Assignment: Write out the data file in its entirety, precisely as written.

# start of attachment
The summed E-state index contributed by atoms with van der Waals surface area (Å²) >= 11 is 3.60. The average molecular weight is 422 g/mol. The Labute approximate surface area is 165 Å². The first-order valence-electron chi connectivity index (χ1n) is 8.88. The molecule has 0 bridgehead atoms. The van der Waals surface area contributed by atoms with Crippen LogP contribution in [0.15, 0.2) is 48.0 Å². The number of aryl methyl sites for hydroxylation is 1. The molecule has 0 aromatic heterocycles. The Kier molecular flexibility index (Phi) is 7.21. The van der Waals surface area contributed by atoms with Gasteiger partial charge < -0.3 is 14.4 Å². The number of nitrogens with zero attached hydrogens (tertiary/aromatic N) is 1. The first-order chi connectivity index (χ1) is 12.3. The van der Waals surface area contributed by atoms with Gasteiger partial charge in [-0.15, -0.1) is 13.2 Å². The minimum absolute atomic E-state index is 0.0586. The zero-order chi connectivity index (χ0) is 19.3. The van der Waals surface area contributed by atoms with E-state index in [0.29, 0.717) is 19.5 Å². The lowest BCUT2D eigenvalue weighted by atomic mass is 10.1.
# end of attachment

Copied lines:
The summed E-state index contributed by atoms with van der Waals surface area (Å²) >= 11 is 3.60. The average molecular weight is 422 g/mol. The Labute approximate surface area is 165 Å². The first-order valence-electron chi connectivity index (χ1n) is 8.88. The molecule has 0 bridgehead atoms. The van der Waals surface area contributed by atoms with Crippen LogP contribution in [0.15, 0.2) is 48.0 Å². The number of aryl methyl sites for hydroxylation is 1. The molecule has 0 aromatic heterocycles. The Kier molecular flexibility index (Phi) is 7.21. The van der Waals surface area contributed by atoms with Gasteiger partial charge < -0.3 is 14.4 Å². The number of nitrogens with zero attached hydrogens (tertiary/aromatic N) is 1. The first-order chi connectivity index (χ1) is 12.3. The van der Waals surface area contributed by atoms with Gasteiger partial charge in [-0.15, -0.1) is 13.2 Å². The minimum absolute atomic E-state index is 0.0586. The zero-order chi connectivity index (χ0) is 19.3. The van der Waals surface area contributed by atoms with E-state index in [0.29, 0.717) is 19.5 Å². The lowest BCUT2D eigenvalue weighted by atomic mass is 10.1.